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Denitrifying ‘Woodchip’ Bioreactor Projects

While in-field practices such as 4Rs nitrogen management and cover crops will be vital to meeting agricultural water quality goals, as substantial investments in drainage systems continue to be made, edge-of-field practices like bioreactors will also be a necessary part of the solution. Inside a bioreactor, provision of a solid organic carbon source in addition to maintenance of anoxic conditions allows the natural process of denitrification to be enhanced, meaning waters leaving these treatment systems have significantly reduced nitrate loads.


Simply put, denitrifying bioreactors are trenches, generally filled with woodchips, through which tile drainage water is routed. This simple “water cleaning” system typically removes approximately 25-45% of the annual nitrate load leaving a field. (Image credit: Christianson and Helmers, 2011; Iowa State University Extension and Outreach PMR 1008)

Bioreactors for Illinois: Smaller, Better, Faster

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Considering the scale of new water quality goals, there is an increasing need to design bioreactors to remove nitrate more effectively under both high and low flow rates, from cool early-season drainage, and with a smaller bioreactor footprint. The goal of this work is to test novel full-size bioreactor designs intended to maximize nitrogen removal while limiting land removed from production. Four novel bioreactors will be designed, built, and monitored: two for treatment of ditch drainage (“Ditch Bioreactors”), one will include a step-feeding system for high flows (“High-Flow Booster Bioreactor”), and one will take advantage of solar heating to better treat low temperature drainage water (“Heat-enhanced Bioreactor”).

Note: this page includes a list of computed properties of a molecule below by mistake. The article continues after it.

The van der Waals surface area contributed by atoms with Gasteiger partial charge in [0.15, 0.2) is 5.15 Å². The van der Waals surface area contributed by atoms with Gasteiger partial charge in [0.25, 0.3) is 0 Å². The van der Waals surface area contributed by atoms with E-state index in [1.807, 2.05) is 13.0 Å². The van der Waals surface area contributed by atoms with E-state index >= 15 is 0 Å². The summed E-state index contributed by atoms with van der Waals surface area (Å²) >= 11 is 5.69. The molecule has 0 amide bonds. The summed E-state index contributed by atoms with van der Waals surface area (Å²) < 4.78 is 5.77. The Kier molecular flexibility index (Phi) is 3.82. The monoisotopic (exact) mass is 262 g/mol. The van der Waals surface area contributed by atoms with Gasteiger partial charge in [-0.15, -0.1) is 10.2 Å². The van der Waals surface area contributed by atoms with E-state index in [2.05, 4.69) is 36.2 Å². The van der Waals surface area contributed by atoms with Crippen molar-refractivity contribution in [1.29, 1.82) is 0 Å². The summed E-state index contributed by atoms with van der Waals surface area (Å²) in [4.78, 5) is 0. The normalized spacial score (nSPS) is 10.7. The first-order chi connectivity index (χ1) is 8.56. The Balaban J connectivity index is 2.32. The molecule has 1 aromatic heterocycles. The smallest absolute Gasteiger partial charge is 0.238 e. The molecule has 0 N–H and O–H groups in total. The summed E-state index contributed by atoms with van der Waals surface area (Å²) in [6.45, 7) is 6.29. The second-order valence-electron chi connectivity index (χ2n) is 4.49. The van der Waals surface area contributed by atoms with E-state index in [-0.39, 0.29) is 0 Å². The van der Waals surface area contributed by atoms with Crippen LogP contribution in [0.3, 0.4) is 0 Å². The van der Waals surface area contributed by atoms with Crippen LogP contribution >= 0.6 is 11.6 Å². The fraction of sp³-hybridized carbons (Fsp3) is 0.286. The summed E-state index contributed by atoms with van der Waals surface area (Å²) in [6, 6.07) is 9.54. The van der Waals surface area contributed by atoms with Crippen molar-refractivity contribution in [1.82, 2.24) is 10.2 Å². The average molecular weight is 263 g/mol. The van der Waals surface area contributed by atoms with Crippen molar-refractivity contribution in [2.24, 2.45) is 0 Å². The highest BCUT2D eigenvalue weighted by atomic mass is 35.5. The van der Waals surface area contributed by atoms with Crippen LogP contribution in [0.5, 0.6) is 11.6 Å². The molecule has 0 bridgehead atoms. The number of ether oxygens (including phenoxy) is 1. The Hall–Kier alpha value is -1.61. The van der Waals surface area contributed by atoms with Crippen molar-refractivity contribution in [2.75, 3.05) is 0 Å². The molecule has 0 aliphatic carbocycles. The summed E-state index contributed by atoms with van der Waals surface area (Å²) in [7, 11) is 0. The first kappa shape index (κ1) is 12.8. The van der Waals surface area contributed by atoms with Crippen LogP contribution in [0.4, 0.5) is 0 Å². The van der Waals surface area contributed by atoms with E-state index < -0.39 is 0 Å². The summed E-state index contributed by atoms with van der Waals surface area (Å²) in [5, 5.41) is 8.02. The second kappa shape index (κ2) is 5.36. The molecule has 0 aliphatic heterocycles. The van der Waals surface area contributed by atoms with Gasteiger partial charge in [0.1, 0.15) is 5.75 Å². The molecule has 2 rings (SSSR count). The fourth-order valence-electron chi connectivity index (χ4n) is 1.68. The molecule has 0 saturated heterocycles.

Funding Partner: Illinois Nutrient Research & Education Council
Co-PI: Dr. Richard Cooke, Biological & Agricultural Engineering, University of Illinois


Transforming Denitrifying Bioreactor Research and Applications: Unveiling the Inside of the Black Box

webpage_trial2Widespread denitrifying ‘woodchip’ bioreactor implementation is needed to significantly decrease nitrate loads on a regional scale, and the major technical and financial tasks that this entails demand that we transform our approach to their research, design and management to optimize nitrate removal. Bioreactors can no longer be assumed to be ‘black boxes’ under this new, bold way of thinking. We propose a laboratory, field and modeling study to provide novel science-based tools and guidelines needed to improve, optimize and maintain removal efficacy of existing and future bioreactors. For the first time, we will open the bioreactor ‘black box’ using state of the art continuous sensors for water quality and gases to disentangle and quantify the tightly coupled hydraulic and biochemical processes inside.

Funding Partner: USDA NIFA Foundational Program
Lead PI: Dr. François Birgand, Biological & Agricultural Engineering, North Carolina State University


 Enhanced Denitrification Technologies for for the Delmarva Peninsula

08_01_Initial gravel placement (93)Woodchip denitrifying bioreactors have gained much attention and acceptance over the past decade for treatment of nitrate in subsurface tile drainage. There may be the potential for such enhanced denitrification systems to have wider applicability by, for example, rethinking the carbon source or retrofitting the design to provide treatment of drainage in agricultural ditches. This project developed and evaluated a variety of novel bioreactor designs for the Delmarva Peninsula.

Funding Partner: USDA NRCS Consevation Innovation Grant
Lead PI: Dr. Zach Easton, Department of Biological Systems Engineering, Virginia Tech
Collaborators: Drs. Peter Kleinman and  Ray Bryant, USDA ARS; Dr. Arthur Allen, University of Maryland Eastern Shore